Wlliam Gilmore Simms
The Simms Review (Vol 6: No 2) >> Simms's Scarlett O'Hara: Zulieme de Montana Calvert of Panama in The Cassique of Kiawah >> Page 3

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Secondary Scholarship | 1998
Transcription heroine, Zulieme de Montana Calvert of Panama. Zulieme is the emotionally
patronized and almost physically abused wife of the loutish, surly, philandering
"hero" of Simms's romance, a privateer of "irritable mood' on whose petulant
cheek "care sate" (24-25).
This is Harry Calvert, tall, blonde, cool-eyed, and well-made. He is
skipper of the cruiser Happy-go-Lucky, and the lost brother of the Carolina
planter, Edward Berkeley, the Cassique or lord of the manor of the story's title.
Edward is husband of the light-haired, dull-eyed, and dismally dying Olive,
whose love both brothers desire. She married Edward because her mother lied to
both of them that Harry had died at sea. Hence, Harry's irritability, his brooding
and care-worn cheek are born of frustrated physical longing and not of high-flown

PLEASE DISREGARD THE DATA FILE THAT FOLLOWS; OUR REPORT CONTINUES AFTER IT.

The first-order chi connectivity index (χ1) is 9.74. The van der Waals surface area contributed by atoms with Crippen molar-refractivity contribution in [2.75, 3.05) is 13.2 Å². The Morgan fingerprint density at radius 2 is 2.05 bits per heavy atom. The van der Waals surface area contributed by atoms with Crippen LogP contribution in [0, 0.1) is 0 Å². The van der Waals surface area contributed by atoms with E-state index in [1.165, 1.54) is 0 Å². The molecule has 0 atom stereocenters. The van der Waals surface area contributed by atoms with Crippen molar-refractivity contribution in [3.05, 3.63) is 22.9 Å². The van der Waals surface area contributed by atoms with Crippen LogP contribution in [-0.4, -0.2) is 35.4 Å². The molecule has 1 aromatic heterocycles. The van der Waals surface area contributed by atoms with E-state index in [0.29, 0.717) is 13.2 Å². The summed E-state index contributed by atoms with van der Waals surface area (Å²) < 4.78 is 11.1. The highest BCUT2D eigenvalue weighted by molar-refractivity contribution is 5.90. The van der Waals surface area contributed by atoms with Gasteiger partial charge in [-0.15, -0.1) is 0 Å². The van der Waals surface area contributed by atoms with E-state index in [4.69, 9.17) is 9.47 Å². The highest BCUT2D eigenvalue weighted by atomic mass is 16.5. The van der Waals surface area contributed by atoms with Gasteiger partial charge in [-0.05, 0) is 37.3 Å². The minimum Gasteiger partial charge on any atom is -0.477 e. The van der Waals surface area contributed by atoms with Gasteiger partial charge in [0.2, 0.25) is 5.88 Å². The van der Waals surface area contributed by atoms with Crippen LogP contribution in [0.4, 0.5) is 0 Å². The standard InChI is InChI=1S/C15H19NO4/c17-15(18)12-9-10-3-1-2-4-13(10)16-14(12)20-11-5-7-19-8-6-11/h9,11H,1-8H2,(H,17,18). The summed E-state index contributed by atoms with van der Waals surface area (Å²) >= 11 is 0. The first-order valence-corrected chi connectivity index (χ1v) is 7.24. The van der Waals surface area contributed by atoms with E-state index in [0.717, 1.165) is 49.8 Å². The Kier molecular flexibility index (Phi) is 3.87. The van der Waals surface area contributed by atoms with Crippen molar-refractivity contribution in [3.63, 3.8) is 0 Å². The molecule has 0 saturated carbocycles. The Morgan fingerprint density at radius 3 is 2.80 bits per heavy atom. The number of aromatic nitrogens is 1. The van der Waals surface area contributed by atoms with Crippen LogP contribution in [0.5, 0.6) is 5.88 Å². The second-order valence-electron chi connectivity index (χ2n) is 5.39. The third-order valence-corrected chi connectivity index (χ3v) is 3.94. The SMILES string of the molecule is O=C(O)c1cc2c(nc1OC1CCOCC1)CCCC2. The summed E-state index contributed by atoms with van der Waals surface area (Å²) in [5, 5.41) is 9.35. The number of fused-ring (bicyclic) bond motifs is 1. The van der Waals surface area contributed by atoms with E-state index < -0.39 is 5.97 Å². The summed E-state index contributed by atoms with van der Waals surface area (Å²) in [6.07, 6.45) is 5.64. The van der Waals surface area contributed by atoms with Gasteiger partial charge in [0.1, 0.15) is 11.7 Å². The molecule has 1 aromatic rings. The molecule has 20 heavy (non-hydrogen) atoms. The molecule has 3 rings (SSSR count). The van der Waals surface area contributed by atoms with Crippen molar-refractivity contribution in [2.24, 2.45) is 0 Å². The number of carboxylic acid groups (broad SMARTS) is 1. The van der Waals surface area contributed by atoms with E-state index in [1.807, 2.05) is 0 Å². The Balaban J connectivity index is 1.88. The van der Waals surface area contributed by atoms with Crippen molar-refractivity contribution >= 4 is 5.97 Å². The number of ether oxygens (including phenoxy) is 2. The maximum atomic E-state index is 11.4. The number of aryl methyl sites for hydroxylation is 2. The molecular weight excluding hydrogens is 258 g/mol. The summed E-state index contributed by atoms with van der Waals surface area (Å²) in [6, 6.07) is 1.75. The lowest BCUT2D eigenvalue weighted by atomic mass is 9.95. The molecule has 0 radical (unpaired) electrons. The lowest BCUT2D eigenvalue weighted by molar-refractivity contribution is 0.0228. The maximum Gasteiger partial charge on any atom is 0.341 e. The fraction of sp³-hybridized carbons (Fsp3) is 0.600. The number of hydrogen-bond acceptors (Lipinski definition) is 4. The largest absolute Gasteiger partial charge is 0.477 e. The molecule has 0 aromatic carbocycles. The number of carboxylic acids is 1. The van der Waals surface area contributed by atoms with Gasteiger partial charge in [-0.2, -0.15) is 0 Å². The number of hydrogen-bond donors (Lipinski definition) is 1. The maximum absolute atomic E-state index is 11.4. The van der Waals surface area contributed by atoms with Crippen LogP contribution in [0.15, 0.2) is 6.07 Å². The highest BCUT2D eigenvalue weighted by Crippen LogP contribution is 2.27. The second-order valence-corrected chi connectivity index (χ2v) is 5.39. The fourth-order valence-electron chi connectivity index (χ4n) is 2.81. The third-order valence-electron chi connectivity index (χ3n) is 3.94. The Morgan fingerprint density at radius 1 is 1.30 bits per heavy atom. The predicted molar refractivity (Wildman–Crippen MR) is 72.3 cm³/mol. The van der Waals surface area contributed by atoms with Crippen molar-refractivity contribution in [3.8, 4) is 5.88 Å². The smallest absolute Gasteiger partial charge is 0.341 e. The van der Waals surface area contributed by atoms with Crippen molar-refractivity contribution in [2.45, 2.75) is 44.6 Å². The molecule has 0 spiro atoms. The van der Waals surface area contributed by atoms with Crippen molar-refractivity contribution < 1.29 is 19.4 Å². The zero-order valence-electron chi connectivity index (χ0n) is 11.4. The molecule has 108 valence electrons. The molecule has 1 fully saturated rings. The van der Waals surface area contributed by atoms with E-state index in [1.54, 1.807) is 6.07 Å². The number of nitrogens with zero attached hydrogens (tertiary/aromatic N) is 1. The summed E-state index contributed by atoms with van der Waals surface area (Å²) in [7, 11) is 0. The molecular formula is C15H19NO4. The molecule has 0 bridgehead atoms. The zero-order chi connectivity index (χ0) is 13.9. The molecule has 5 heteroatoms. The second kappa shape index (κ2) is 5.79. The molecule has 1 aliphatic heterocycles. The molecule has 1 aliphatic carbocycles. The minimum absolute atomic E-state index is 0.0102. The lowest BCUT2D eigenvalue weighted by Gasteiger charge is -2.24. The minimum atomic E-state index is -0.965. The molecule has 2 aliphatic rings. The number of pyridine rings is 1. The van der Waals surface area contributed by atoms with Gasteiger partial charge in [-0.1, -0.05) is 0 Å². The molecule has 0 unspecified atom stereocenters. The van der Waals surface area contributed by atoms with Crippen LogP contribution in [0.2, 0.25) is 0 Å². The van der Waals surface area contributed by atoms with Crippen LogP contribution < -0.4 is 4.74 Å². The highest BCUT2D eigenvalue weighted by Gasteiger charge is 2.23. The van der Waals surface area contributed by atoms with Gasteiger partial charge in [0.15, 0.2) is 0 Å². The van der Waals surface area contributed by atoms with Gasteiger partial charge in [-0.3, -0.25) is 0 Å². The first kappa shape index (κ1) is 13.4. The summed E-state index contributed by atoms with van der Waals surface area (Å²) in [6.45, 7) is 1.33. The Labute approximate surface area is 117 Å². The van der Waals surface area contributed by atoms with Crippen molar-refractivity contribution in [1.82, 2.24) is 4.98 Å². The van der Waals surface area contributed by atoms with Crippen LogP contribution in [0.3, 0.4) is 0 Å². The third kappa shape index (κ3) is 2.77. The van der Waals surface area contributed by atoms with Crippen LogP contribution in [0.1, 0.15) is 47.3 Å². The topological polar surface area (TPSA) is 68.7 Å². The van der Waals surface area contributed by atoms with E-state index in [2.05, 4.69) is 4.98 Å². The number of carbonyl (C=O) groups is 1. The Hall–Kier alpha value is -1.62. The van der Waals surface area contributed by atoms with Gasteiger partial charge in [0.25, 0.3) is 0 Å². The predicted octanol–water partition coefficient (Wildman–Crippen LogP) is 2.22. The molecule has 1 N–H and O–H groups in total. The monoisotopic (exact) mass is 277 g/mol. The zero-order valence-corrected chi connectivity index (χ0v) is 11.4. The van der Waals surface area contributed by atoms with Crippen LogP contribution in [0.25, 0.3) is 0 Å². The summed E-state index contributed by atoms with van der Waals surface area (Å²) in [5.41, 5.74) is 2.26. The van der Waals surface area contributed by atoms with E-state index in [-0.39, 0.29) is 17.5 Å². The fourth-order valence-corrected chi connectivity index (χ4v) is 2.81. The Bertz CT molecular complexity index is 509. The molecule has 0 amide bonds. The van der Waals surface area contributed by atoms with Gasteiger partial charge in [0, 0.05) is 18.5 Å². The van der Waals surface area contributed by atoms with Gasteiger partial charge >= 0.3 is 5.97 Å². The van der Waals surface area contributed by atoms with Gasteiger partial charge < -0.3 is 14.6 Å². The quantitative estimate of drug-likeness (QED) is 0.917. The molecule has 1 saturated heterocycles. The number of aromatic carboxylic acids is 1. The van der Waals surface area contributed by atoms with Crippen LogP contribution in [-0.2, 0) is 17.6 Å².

purpose. From this brotherly rivalry for Olive derives what narrative tension
Simms's romance has, other than the fear of Indians.
I would hope that David Aiken is mistaken when in his "Introduction" to
the most recent edition of The Cassique he calls Calvert "Simms's ideal hero of
the American colonial period" (vi). In physique Harry might look the hero's part
all right; but in personality he is a gloomy, indrawn brute. Be this as it may, my
business is with Simms's ideal heroine, Zulieme. I agree with Aiken when he
writes that "Simms's portrayal of Zulieme is one of the triumphs of the novel and
illustrates his mastery at depicting female characters" (xxv). Anne Meriwether, in
an essay in Long Years of Neglect, correctly says that the development of the
character of Zulieme, who is "physically strong and passionate throughout .. .
lies at the heart" of the novel as she matures into womanhood (49-50). Along
with Simms's sensitively portrayed and tragic American Indians, Zulieme is for
me the highpoint in the romance.
Ostensibly delicate Zulieme in appearance certainly is nothing at all like
the type of that other Simms Southern noblewoman, rough and ready, astride-
riding Harricane Nelly Floyd of Eutaw (1856). On the other hand, though,
Zulieme certainly is one in appearance and demeanor with Simms's enduring
Southern lady of the American Revolution, Katherine Walton, who gives her
name to another romance, published in 1851. In many ways, Zulieme also is like
the frustrated poetess and sexually abused that is to say, seduced—dreamer,
Margaret Cooper of Kentucky in Charlemont (1856) and Beauchampe (1856),
Simms's retelling of the Kentucky Tragedy. And she is a younger version of the
genteelly toughest antebellum Southern noblewoman of them all, the Widow
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